Suzanne BIZARD (Saint-Amand-Montrond, 1872 - Paris, 1963)

Young Woman in Medieval Attire

Height 14 cm. Width 14.5 cm. Depth 9 cm. (5 ½ x 5 11/16 x 3 9/16 in.)

c. 1900.
Bronze, gilt patina, Founder Ernest Louis Mottheau (1841-1905) (without stamp).
Signed on base : Suzanne BIZARD

• France, Private Collection

The Artist
In about 1920, Albert Harlingue, who was composing a series of portraits of Parisian sculptors, photographed Suzanne Bizard in her studio on Avenue de Breteuil. Rather than be shown modeling one of her oeuvres, as did the majority of her male colleagues, the artist chose to pose very simply next to her most ambitious undertaking entitled Honor and Money. She is clothed in a wool sweater and wide pants splattered with plaster, but her hair is tucked into an elegant bun in pre-World War I fashion in total contrast to her working attire. Hands in her pockets, she calmly gazes at the viewer, a charming smile on her lips affirming her identity as woman and sculptor.

Irene Marie Suzanne Bizard was born in 1872 in Saint Amand Montrond into an artistic well off family. Her father, Sylvain François Félix Bizard was an entrepreneur, while her maternal uncle, François Moreau de Charny, was a watercolorist, poet, and writer. Attracted to sculpture at an early age, Suzanne came to Paris where she especially followed the teaching of Alexandre Falguière. A member of the National Society of Fine Arts, and then the Society of French Artists, and the Union of Women Painters and Sculptors, she exhibited busts, plasters, and statuettes at the Salons and at various events from 1893 to 1930. In 1900, she obtained an honorable mention for the Towards the Ideal (n. 1846), purchased by the State. It consisted of a plaster statue depicting a slim, graceful, young nude woman stretching her arms up towards the sky, a dragon, and a skull at her feet. Exhibited three years later, the monumental Allegory of Honor and Money was also acquired by the State (n. 2543). Personifying Honor, the beautiful young woman effortlessly resists Money’s violent muscular attempts to topple her. Praised by the critics, the group brought the artist fame both in France and elsewhere.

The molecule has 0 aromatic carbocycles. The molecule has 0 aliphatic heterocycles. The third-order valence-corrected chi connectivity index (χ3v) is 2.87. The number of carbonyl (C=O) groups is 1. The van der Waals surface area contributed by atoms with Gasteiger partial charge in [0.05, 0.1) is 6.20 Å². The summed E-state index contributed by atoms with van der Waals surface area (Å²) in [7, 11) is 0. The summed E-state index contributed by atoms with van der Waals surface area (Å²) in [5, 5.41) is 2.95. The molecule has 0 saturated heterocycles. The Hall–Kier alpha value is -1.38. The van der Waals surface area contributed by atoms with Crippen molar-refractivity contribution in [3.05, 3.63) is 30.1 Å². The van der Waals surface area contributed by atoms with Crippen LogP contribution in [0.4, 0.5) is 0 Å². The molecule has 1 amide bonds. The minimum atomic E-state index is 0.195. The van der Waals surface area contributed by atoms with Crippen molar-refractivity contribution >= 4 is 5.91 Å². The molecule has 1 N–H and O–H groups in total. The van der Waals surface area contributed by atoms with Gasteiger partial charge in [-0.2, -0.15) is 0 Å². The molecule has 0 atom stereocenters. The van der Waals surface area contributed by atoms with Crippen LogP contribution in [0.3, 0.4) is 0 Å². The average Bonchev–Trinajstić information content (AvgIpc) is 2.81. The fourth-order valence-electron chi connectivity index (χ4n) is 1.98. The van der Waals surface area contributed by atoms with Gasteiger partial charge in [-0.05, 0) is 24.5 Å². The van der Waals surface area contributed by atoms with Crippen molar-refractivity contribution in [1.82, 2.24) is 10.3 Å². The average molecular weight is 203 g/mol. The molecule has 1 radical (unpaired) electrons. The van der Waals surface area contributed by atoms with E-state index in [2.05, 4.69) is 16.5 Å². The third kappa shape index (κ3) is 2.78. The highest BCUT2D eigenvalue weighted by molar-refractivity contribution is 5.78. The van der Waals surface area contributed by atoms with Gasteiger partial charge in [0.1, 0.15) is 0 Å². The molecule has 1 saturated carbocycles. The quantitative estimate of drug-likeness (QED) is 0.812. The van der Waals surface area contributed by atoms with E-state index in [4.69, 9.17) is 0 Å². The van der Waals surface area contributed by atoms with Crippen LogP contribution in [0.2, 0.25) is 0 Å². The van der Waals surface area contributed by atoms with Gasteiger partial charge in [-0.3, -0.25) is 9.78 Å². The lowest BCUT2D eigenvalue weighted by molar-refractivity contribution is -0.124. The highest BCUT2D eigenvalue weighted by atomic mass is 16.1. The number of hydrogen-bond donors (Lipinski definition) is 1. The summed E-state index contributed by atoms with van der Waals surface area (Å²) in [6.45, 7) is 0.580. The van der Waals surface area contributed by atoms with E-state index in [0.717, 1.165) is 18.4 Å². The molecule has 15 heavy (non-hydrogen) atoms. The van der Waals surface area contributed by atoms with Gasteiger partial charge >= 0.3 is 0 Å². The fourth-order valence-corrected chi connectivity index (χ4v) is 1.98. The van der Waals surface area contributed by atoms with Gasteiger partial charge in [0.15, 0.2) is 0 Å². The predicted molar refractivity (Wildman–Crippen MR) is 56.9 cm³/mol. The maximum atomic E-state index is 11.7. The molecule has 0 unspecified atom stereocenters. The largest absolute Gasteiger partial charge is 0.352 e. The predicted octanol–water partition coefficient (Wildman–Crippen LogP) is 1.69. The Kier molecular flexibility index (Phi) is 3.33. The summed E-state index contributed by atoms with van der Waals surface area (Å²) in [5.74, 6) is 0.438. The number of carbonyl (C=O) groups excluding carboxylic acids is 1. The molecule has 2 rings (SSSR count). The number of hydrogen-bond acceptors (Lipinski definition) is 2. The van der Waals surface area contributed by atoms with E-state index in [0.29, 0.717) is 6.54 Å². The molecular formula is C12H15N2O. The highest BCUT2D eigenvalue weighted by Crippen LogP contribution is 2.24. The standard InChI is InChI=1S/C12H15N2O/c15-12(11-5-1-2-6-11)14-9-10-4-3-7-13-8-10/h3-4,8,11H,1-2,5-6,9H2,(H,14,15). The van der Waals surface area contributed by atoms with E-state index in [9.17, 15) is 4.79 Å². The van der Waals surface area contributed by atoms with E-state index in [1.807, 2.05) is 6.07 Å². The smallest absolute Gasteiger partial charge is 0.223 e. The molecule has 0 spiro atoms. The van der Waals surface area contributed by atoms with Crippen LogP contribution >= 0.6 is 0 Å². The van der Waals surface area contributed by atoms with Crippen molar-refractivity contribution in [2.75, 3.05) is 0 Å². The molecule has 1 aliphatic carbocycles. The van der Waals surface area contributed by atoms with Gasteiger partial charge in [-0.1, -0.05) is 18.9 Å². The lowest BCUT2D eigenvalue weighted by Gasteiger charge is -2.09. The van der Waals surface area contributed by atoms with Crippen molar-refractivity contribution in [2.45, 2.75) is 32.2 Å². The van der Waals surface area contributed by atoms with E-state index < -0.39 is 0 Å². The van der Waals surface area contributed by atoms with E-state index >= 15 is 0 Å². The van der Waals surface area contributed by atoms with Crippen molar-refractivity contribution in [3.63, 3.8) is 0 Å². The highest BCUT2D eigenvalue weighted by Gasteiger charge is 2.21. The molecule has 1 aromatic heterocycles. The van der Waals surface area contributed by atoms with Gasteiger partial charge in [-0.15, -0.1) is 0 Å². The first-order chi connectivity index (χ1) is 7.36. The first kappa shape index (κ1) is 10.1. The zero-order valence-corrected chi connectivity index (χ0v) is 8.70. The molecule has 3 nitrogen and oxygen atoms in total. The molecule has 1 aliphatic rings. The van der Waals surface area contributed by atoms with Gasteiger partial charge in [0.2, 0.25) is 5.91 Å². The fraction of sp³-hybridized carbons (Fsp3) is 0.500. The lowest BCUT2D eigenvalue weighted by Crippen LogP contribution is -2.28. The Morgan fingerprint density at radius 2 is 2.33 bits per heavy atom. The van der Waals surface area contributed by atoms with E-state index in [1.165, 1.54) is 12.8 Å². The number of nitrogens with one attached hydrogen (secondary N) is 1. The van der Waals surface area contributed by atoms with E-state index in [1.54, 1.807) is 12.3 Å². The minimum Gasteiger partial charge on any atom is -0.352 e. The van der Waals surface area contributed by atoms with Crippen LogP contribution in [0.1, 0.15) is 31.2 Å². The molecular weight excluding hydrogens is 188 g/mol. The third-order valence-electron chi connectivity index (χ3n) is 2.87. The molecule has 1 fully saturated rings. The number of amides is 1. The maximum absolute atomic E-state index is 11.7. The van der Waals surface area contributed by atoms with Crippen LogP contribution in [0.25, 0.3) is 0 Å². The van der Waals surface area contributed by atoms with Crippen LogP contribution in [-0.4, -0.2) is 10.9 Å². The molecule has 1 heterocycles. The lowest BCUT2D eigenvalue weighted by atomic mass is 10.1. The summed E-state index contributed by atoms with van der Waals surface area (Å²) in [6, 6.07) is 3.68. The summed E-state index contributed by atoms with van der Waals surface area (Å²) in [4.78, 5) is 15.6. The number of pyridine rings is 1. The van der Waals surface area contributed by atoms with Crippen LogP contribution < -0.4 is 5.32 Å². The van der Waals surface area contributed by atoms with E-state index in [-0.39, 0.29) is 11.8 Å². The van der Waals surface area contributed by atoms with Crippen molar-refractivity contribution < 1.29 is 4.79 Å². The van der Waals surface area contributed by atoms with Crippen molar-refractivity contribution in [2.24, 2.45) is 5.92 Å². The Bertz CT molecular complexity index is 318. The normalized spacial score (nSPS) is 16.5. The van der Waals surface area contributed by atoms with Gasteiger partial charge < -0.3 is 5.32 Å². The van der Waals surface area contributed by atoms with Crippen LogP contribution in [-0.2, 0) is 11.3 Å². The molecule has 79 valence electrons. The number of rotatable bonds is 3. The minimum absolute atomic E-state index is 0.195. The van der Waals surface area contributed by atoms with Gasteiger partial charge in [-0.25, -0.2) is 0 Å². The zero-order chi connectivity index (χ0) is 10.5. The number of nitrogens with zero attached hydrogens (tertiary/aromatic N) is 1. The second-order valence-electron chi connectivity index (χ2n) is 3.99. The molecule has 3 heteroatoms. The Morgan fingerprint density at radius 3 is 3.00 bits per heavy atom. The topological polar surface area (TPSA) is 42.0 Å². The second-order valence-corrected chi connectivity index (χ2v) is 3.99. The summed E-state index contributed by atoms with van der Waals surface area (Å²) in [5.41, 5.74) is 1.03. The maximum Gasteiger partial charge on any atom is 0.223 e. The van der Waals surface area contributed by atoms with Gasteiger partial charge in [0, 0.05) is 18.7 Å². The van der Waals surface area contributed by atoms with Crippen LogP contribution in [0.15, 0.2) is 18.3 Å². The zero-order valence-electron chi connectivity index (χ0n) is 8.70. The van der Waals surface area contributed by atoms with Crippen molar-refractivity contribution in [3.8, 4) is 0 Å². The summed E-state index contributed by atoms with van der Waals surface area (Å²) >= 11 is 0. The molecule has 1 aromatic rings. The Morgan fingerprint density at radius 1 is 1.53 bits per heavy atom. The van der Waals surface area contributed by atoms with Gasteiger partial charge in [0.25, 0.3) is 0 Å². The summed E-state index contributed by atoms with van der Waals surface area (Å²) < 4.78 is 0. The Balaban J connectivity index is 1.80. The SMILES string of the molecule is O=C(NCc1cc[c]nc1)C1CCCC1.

Less spectacular, Bizard’s subsequent submissions to the Salon were no less noticed and earned her a bronze medal in 1913. Her style now was quite different with a weighty realism taking the place of her former poetic Art Nouveau allegorical figures, as in Quietude (Salon of 1909) a portrait of an old blind seated woman. After the war, Bizard purified her style to merge into Art Deco. The artist resumed doing nudes, but also turned towards the depiction of children and animal sculpture in which she excelled while giving free rein to her natural mischievousness.

Our Bust
Our little bust dates to the beginning of Suzanne Bizard’s career which was marked by turn of the century decorative Symbolist pursuits. Nonetheless, the monumental nudes and our mysterious little princess with her lowered eyes, richly embroidered robes, and sophisticated headdress had certain qualities in common. Not only was the artist fascinated with both subjects, but in her own way, the medieval lady is quite sensual and her face bears some resemblance to that of Honor. Tirelessly, Bizard returned to princess again and again, sculpting her in bronze, alabaster, marble, and mixed techniques, such as ivory and bronze, alabaster and marble even ass he was to be indefatigable in her work on the monumental nudes.

Admirably chiseled, our bust seems to be the culmination of this quest for the unattainable. The young woman with fine features and half-closed almond shaped eyes evokes both Quattrocento Madonnas and those by Northern Renaissance painters. From underneath the skillfully folded headdress, her delicately braided hair escapes down her back and disappears beneath the richly decorated border of her dress. A few folds reveal the presence of a fine wimple covering this beautiful lady’s long neck and throat. The modesty of the dress is interrupted by an imposing jewel spreading in two whorls across her chest. Neither embroidery nor metalwork, it emphasizes the insubstantiality of the princess, her inexistence, her detachment from the material world and from history. For behind the young woman’s light decorativeness can be recognized the questioning of ideals, beauty, dreams, and illusion by the artist and her contemporaries.

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